Configure and Verify Switching Concepts
The "Configure and Verify Switching Concepts" module provides you with the instructions and Cisco hardware to develop your hands on skills in understanding, configuring and verifying various features of switches. This module includes the following activities: Examine the functionality of the MAC Address Table, Configure parameters of the MAC...
The Configure and Verify Switching Concepts module provides you with the instructions and Cisco hardware to develop your hands on skills in understanding, configuring and verifying various features of switches. This module includes the following activities:
- Examine the functionality of the MAC Address Table
- Configure parameters of the MAC Address Table and observe their results
- Examine frame switching methods and understand how they function
- Observe frame flooding and understand its purpose and its vulnerabilities
Exercise 1 - Examining the Functionality of the MAC Address Table
The MAC Address Table, also known as the Content Addressable Memory table, or CAM table, is a data structure that is created and maintained by a switch to keep track of which end-device MAC addresses are associated with which switch port. The purpose of the MAC table is to allow the switch to perform the most fundamental function that distinguishes it from a hub: to create one collision domain per interface.
In this exercise, you will examine how the MAC table functions in order to understand its purpose more fully. Before continuing, make sure the PLABCSCO01 server is also powered on.
Exercise 2 - Examining MAC Address Aging
Dynamically learned MAC addresses remain in the MAC address table for a specific period of time. If there is no activity from the specific MAC address after this specified period of time, the address is removed from the switch. It is possible to adjust this aging time according to your network needs.
Exercise 3 - Frame Switching Methods and Frame Flooding
Frame switching refers to the method by which a frame is switched, or transferred from the ingress interface to the egress interface. There are two main methods by which this is accomplished: Store-and-Forward and Cut-Through Ethernet switching.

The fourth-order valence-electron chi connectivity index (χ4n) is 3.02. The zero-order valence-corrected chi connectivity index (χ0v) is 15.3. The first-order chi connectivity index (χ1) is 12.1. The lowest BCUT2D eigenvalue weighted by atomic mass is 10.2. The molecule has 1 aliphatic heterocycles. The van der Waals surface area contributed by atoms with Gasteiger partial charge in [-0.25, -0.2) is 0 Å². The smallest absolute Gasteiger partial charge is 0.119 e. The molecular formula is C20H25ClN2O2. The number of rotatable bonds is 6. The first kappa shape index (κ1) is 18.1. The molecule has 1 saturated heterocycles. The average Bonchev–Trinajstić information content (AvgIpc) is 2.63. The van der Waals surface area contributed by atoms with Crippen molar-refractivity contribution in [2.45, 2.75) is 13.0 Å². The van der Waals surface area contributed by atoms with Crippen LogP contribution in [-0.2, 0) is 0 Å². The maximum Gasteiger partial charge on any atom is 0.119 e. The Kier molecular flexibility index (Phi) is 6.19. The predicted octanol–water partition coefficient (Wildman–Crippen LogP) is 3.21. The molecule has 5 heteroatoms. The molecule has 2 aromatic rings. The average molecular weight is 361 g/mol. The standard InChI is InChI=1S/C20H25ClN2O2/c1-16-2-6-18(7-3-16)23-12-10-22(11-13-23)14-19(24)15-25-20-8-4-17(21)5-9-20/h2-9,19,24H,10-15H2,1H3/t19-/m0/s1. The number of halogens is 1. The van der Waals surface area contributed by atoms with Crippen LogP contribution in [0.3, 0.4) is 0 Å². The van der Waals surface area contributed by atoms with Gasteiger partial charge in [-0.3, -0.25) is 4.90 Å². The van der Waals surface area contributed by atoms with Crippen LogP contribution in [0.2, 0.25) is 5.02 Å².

All frames have a certain size in bytes. The maximum size is usually around 1500, although this can be adjusted. It takes a finite amount of time for a frame to enter a switch port. Depending on the method of switching, this amount of time can add latency to network communications.
Store-and-Forward switching does what its name suggests. It receives a frame and stores it in its entirety in the switch buffer before it begins sending it out of its egress port. This allows the switch to read and calculate the Frame Check Sequence which is in the trailer of the frame, to verify that there were no errors in transmission before it sends it out of the egress port. In this scenario, both latency and reliability are increased.
Cut-Through switching begins sending a frame out the egress port before it has been received in its entirety. Switching begins once the destination MAC address has been read from the header of the frame and the egress port has been determined. Here, latency is decreased as is reliability.
The default method of switching for the switches used in these labs is Store-and Forward. In fact, it is the only method of switching that is supported by these switches. Cisco Nexus switches support Cut-Through switching by default and can be configured for either switching method.
In this exercise, you will examine the buffers that are used to store frames as they are switched from ingress to egress ports on a switch.
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